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StarHub Ltd’s Pay TV Business Lost 38,000 Subscribers in 2016: Here’s What Management Said And Plans to Do

StarHub Ltd (SGX:CC3) lost 9,000 Pay TV subscribers in the fourth  quarter of 2016This comes after previous losses in prior quarters during the year.

In the first quarter of 2016, StarHub’s Pay TV segment saw 8,000 subscribers exit. Then came another 10,000 subscribers leaving in the second quarter, followed by a further 11,000 subscribers bidding goodbye. The aforementioned 9,000 subscriber losses in the final quarter brought the total subscriber losses for StarHub’s Pay TV segment to 38,000 for 2016.

This is summarised in the slide below:

2017-02-03 StarHub Pay TV Subscribers
Source: StarHub’s earnings presentation

StarHub’s chief marketing officer, Howie Lau, explained the reasons behind the decline in Pay TV subscribers during the company’s 2016 fourth quarter earnings briefing:

“This is due to the continued proliferation of alternative viewing means, as well as pirated content offers.”

Lau also pointed out that revenue for the Pay TV segment in the fourth quarter had increased compared to the third quarter:

“In terms of TV revenue and ARPU [average revenue per user], TV revenue you’ll find that from quarter 3 to quarter 4, there’s a slight increase. While we saw lower subscriber revenue, we did see a mitigation from higher ad sales revenue. The ARPU remains stable at $51 on a year-to-year compare.”

Lau’s mention of the ARPU is a key point. Increasingly, StarHub is focusing its efforts on keeping its high-ARPU Pay TV subscribers around. The company’s chief executive, Tan Tong Hai, shared his thoughts on the matter during the 2016 fourth quarter earnings briefing:

“We may have lost some subscribers, but this ARPU remains at $51, because it means that we still have I would say it’s the paying and loyal customers.

Today, the pay TV appeals to the higher-ARPU customers. There’s 498,000 subs. It’s not a small number, right? So I think you have to look at the trending this year, and I would say that in any business, you have 498,000 is a pretty sizable number.

You look at those entrants who are coming into the broadband space, you can check the new players, how many subscribers they have. Have they even hit 100,000? And they are in business. So StarHub with this 498,000, I think it’s still a pretty sizable number of subscribers, and our objective is to keep the high-value customers, and that is very important.”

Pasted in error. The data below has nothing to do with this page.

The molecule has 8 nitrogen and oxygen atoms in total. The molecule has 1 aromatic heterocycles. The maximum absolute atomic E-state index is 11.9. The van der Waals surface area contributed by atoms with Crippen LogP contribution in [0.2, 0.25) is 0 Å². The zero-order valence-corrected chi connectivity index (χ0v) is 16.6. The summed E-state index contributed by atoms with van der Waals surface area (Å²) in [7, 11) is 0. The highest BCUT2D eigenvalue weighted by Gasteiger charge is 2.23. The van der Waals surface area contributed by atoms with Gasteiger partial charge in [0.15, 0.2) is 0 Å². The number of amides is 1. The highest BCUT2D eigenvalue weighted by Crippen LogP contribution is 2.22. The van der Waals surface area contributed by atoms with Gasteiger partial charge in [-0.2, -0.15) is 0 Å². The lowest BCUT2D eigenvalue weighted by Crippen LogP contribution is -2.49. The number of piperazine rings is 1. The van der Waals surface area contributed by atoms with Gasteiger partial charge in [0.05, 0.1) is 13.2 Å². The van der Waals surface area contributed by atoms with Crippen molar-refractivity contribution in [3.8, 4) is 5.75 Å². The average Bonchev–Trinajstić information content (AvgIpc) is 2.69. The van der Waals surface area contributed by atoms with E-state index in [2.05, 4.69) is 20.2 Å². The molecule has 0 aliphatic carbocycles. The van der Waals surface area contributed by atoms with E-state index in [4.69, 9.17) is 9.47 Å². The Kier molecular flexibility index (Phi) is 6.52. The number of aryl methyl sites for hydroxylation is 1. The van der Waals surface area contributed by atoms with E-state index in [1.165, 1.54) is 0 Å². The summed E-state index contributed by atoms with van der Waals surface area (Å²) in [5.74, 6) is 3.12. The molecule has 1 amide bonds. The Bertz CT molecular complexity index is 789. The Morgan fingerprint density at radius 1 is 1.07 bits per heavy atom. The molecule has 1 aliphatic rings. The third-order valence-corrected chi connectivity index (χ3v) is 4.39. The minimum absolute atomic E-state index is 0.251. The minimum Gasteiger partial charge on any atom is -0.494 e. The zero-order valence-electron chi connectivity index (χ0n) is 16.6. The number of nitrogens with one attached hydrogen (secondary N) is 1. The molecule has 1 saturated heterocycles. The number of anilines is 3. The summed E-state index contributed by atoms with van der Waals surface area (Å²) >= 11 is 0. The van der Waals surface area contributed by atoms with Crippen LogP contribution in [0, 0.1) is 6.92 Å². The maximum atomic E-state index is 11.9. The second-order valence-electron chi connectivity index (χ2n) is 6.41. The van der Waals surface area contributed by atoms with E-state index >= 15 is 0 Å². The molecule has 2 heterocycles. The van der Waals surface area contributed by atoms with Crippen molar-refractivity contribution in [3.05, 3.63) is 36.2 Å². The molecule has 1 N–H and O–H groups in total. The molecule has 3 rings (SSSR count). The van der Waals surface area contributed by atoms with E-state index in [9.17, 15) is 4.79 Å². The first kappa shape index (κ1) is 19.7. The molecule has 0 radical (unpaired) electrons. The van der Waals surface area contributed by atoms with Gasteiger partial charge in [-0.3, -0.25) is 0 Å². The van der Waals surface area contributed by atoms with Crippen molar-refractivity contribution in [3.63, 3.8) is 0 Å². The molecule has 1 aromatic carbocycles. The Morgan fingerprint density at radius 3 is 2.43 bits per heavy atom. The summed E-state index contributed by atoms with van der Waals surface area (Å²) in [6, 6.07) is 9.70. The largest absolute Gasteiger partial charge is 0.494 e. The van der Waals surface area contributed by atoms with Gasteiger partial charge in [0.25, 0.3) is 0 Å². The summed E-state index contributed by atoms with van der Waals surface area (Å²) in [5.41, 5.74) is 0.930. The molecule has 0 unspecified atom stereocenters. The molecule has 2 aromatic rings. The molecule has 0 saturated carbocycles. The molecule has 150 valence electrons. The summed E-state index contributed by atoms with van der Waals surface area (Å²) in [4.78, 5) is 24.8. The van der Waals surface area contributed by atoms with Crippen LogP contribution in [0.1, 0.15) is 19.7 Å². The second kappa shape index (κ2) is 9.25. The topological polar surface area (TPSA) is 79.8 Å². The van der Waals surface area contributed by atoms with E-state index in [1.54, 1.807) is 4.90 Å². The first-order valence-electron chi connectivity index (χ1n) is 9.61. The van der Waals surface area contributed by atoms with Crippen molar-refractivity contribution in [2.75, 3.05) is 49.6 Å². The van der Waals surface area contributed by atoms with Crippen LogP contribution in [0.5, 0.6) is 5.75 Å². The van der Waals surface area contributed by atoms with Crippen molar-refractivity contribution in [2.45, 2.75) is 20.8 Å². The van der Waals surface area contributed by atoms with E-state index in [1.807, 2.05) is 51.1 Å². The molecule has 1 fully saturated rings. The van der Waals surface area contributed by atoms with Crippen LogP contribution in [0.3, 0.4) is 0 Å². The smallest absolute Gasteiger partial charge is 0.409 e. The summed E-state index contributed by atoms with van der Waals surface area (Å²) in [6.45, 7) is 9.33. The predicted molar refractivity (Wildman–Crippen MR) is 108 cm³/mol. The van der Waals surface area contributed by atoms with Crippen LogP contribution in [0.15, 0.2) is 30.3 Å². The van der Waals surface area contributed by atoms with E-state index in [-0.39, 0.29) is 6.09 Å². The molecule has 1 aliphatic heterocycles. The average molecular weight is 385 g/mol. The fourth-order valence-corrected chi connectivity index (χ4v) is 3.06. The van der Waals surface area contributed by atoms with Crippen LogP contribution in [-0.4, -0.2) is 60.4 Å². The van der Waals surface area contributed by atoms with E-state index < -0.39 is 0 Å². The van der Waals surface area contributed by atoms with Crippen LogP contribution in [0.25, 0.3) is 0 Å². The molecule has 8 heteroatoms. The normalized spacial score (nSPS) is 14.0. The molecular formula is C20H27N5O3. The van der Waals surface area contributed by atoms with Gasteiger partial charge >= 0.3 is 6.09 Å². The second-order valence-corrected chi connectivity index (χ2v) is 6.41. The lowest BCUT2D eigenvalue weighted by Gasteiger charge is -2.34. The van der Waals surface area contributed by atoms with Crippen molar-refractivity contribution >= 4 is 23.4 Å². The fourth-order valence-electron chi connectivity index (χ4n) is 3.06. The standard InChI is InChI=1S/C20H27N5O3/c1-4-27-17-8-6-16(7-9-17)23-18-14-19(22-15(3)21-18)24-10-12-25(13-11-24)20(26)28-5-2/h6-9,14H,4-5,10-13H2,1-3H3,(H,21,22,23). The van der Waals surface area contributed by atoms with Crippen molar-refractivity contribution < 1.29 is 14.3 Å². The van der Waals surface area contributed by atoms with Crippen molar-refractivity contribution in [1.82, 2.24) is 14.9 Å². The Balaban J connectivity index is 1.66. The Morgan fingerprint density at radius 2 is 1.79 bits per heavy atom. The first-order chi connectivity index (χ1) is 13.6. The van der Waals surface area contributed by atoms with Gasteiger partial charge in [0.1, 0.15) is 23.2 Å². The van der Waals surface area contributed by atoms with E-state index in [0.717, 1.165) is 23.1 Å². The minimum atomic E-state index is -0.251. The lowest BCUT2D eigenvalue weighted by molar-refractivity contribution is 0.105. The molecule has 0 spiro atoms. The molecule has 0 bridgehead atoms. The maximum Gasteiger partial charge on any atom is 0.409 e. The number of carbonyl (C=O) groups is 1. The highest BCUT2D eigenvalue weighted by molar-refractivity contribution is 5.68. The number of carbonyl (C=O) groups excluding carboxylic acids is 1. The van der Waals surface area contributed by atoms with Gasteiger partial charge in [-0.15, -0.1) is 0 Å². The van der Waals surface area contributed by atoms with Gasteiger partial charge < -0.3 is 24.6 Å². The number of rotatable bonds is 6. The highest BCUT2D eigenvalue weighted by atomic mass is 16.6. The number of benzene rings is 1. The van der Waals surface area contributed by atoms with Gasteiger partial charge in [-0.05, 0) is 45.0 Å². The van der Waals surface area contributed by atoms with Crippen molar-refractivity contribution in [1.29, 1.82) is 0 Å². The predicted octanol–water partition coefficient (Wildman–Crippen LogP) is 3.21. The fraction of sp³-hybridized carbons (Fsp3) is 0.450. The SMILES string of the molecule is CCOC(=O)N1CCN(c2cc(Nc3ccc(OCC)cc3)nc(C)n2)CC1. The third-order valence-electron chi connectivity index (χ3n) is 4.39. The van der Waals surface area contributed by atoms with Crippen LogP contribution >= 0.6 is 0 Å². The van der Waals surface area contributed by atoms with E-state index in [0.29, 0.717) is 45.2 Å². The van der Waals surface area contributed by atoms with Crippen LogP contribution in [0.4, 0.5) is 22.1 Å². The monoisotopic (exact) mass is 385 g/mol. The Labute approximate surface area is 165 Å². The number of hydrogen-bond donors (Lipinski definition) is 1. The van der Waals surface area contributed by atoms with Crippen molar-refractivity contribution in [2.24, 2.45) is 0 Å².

Tan also said that holding on to the high-ARPU subscribers was a key element of StarHub’s Hubbing strategy. Beyond these, StarHub is also looking to manage its content and increase the availability of its Pay TV offering across platforms. Lau explained:

“So for us, it’s focused on two things.

One is keeping the content exciting and relevant, and then the second one is making sure that the platforms that the customers want to watch on, both on the traditional TV as well as on the go, is available to them.”

Tan said that StarHub may drop content where the viewership is too low or where piracy is left unchecked. StarHub will also be looking to renegotiate contracts with content providers:

“So in our new contracts with our content partners, we do want to include risk-share model, which means that if the subscriber drops, then they ought to also look at the cost of the content and reduce accordingly. So those are the things that we can try to incorporate in the contracts that we have with our content partners when we renew them.

I think there has to be a shared risk model and not a total, kind of like the risk is always the operator.”

It is worth noting that the absolute number of subscribers leaving StarHub’s Pay TV business has decreased from the 11,000 in the third quarter of 2016 to 9,000 in the fourth quarter. When the subscriber bleed stops, we may have an idea on what the business’s core customer base looks like.

We will have to see what the next few quarters bring for StarHub.

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The information provided is for general information purposes only and is not intended to be personalised investment or financial advice. Motley Fool Singapore contributor Chin Hui Leong doesn’t own shares in any companies mentioned.